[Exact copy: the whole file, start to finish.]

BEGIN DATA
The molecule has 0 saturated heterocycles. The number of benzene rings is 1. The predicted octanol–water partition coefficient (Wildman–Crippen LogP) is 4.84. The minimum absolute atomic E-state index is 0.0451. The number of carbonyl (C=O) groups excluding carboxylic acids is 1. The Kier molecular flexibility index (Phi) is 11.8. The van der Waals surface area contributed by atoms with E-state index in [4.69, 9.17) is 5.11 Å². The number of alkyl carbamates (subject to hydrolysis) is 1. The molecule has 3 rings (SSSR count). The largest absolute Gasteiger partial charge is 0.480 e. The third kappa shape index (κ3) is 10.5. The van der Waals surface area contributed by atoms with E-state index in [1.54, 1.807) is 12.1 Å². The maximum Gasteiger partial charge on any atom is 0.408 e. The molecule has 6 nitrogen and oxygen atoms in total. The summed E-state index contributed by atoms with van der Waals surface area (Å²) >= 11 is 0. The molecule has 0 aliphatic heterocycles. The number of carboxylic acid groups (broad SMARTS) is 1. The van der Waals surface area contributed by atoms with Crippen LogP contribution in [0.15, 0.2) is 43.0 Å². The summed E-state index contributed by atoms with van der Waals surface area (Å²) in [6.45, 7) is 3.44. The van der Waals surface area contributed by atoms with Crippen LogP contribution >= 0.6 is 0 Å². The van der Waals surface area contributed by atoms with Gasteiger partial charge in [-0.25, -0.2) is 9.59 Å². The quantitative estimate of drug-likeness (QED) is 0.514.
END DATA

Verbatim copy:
The molecule has 0 saturated heterocycles. The number of benzene rings is 1. The predicted octanol–water partition coefficient (Wildman–Crippen LogP) is 4.84. The minimum absolute atomic E-state index is 0.0451. The number of carbonyl (C=O) groups excluding carboxylic acids is 1. The Kier molecular flexibility index (Phi) is 11.8. The van der Waals surface area contributed by atoms with E-state index in [4.69, 9.17) is 5.11 Å². The number of alkyl carbamates (subject to hydrolysis) is 1. The molecule has 3 rings (SSSR count). The largest absolute Gasteiger partial charge is 0.480 e. The third kappa shape index (κ3) is 10.5. The van der Waals surface area contributed by atoms with E-state index in [1.54, 1.807) is 12.1 Å². The maximum Gasteiger partial charge on any atom is 0.408 e. The molecule has 6 nitrogen and oxygen atoms in total. The summed E-state index contributed by atoms with van der Waals surface area (Å²) >= 11 is 0. The molecule has 0 aliphatic heterocycles. The number of carboxylic acid groups (broad SMARTS) is 1. The van der Waals surface area contributed by atoms with Crippen LogP contribution in [0.15, 0.2) is 43.0 Å². The summed E-state index contributed by atoms with van der Waals surface area (Å²) in [6.45, 7) is 3.44. The van der Waals surface area contributed by atoms with Crippen LogP contribution >= 0.6 is 0 Å². The van der Waals surface area contributed by atoms with Gasteiger partial charge in [-0.25, -0.2) is 9.59 Å². The quantitative estimate of drug-likeness (QED) is 0.514.